Our Hands Are Stained With Blood by Michael Brown
(Shippensburg: Destiny Image, 2002)
This is a well-documented overview of the painful history of the Jewish people and the institution of the Church. From the early strains of anti-Semitism in the writings of the “Church Fathers” through the Crusades, the Inquisition, the Holocaust and even into current attitudes, Dr. Brown sets down the heartbreaking tale of Jewish maltreatment at the hands of the Church. Alongside of this, he builds a case, primarily based on Romans chapters 9-11, of the stance the Church should take toward the Jewish people.
Lutzer’s treatment of the rise of the Third Reich focuses on the diabolical forces of spiritual darkness behind Hitler’s strategy to replace authentic religion with the idolatry of National Socialism. In addition to the use of anti-Semitic propaganda, the Nazi machine also employed a well-developed strategy to deceive, divide and dismember the Church. Lutzer also draws some timely lessons for us today, as he considers the dangers of confusing Church and State.
This is an excellent primer for those new to the history of anti-Semitism. In addition to providing historical context, it also contains fresh material, most of which is being generated from Europe in recent years. Taken altogether, this is a thought-provoking study, written in a lively and readable style. In considering the contemporary dangers to the Jewish people, Melnick poses the sobering question of whether the Jewish people ought to be seriously alarmed by the trend he identifies.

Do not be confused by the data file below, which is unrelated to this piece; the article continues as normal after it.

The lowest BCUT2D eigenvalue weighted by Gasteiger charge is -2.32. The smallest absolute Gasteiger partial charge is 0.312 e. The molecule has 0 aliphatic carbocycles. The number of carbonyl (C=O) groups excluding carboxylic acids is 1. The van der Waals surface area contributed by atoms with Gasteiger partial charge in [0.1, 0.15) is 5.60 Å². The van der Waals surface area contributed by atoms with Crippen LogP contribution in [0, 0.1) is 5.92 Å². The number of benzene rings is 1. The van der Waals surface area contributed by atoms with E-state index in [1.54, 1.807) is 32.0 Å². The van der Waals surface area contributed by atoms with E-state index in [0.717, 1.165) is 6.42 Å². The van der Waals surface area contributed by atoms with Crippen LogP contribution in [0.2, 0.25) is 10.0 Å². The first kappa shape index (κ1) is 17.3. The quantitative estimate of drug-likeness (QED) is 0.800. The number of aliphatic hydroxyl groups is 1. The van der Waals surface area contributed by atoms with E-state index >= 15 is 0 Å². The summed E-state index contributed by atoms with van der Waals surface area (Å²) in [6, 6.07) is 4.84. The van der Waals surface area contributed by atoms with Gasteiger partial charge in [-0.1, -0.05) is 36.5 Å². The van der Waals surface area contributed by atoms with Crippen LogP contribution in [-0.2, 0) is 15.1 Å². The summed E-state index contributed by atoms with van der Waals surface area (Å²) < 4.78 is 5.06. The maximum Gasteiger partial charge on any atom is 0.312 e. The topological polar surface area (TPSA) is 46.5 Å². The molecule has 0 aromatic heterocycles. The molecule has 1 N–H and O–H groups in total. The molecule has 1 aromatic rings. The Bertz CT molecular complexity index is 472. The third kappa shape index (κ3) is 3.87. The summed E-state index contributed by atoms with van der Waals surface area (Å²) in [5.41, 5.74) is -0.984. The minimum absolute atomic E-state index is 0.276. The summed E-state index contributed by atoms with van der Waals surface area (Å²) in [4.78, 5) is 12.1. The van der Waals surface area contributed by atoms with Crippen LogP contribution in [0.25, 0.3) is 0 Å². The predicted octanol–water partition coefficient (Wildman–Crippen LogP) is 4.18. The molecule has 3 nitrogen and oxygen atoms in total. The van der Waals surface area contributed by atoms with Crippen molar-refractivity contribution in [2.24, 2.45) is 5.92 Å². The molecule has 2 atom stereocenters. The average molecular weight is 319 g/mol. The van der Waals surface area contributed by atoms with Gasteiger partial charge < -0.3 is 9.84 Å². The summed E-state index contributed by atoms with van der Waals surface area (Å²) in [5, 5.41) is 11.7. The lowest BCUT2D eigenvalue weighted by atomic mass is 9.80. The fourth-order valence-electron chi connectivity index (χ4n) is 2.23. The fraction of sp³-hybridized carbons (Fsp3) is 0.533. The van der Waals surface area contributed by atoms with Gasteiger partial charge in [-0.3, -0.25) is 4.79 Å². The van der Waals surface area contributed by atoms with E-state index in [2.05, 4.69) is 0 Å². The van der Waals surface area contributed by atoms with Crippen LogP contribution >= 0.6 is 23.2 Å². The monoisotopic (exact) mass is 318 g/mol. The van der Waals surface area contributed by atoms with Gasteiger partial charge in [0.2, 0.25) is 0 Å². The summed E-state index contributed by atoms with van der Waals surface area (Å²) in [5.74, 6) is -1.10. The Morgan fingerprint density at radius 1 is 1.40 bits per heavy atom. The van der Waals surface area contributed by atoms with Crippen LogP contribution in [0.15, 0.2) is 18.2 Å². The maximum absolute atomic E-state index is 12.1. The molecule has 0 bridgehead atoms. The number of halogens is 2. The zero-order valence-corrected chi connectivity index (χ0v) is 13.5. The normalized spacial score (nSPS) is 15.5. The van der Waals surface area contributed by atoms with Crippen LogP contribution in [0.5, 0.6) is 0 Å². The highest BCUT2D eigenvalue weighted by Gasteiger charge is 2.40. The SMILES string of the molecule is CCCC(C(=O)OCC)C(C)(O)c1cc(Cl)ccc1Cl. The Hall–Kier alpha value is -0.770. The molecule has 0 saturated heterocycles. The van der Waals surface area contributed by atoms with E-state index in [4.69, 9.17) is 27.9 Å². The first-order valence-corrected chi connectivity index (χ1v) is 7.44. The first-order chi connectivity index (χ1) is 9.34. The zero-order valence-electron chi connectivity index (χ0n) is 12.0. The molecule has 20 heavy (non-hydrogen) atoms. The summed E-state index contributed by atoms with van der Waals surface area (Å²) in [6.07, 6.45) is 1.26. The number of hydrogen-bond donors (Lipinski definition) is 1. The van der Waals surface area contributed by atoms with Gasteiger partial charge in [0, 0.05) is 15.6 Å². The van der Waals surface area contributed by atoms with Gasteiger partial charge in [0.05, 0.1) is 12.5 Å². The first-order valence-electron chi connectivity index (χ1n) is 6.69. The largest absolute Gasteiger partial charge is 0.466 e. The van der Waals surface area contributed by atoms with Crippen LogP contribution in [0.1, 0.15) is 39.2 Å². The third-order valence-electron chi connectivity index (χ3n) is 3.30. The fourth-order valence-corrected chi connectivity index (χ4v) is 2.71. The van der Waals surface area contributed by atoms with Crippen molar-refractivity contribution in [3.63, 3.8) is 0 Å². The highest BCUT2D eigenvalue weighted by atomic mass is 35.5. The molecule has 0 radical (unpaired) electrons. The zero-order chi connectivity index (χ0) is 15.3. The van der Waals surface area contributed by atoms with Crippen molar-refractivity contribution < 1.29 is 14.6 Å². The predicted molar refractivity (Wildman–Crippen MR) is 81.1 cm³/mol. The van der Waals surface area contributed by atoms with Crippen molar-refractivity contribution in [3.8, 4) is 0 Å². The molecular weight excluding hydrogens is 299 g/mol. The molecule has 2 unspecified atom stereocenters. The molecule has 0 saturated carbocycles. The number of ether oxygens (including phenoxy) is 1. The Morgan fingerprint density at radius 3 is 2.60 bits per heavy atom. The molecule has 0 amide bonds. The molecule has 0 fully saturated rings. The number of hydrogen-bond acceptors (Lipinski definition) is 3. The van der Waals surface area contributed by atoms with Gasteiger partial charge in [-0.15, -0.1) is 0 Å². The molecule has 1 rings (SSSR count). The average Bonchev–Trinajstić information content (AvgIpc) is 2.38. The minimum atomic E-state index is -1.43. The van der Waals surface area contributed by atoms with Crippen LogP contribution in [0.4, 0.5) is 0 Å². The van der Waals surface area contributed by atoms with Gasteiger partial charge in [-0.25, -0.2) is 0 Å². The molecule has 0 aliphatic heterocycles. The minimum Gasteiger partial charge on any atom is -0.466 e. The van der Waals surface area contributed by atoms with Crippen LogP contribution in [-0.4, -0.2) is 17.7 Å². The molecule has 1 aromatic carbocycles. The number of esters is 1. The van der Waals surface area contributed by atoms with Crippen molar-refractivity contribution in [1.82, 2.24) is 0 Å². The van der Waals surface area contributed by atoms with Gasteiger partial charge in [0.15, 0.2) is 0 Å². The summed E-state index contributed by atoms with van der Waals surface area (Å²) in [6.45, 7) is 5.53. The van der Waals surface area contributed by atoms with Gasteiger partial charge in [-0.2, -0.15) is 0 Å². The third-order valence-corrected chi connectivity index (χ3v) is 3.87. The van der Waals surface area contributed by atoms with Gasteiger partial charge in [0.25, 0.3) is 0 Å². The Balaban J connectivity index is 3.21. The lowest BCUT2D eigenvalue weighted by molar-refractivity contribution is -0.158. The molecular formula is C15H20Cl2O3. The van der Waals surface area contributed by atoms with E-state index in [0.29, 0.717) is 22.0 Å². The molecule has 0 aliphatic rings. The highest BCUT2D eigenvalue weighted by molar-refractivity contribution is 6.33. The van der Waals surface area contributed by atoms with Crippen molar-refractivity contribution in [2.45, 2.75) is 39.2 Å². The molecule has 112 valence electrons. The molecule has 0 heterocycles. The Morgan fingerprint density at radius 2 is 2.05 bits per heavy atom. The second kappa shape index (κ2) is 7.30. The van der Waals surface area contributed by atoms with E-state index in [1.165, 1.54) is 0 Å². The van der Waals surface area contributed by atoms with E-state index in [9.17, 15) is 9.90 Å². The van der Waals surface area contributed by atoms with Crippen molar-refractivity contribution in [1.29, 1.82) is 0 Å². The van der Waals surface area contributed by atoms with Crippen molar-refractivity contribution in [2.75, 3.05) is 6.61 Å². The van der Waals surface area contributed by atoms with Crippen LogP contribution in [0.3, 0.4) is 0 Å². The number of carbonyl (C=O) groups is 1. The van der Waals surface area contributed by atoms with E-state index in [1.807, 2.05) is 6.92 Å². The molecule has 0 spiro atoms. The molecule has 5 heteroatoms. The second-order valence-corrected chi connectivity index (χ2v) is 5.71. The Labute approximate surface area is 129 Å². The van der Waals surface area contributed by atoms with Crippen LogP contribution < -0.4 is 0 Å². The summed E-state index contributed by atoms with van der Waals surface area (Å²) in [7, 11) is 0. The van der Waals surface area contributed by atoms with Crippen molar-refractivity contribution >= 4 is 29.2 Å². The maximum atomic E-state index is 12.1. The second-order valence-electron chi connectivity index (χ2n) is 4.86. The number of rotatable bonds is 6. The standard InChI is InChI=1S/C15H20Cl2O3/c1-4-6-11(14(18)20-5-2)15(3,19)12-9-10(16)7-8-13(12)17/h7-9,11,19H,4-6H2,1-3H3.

First published in 1966, The Fixer garnered both the Pulitzer Prize and the National Book Award. Based on an actual historical case in Kiev just prior to World War I, it tells the story of Yakov Bok, an itinerant Jewish “fixer” who leaves his shtetl to encounter the wider world. Along the way, he is imprisoned without evidence for the crime of ritual murder – a horrific slander against the Jewish people, in which they are accused of using the blood of Gentile infants in the making of matzah. Placed in solitary confinement, Bok is subjected many indignities and tortures, but resolves not to confess his imaginary crime. The book explores not only the mentality of Bok’s anti-Semitic tormentors, but also his own growing awareness of his Jewish identity.
Written at the end of World War II, as the horrifying facts of Jewish extermination were beginning to be fully known, this short work is a cry from the heart by one of the towering figures of the Yiddish literary world. Although his own beliefs have been hotly debated, Asch, who was best known to the wider world for his New Testament novels (The Nazarene, The Apostle, Mary), had great sympathy for the Christian viewpoint. This passionate and well-crafted book is an essential read for every Christian who loves the Jewish people.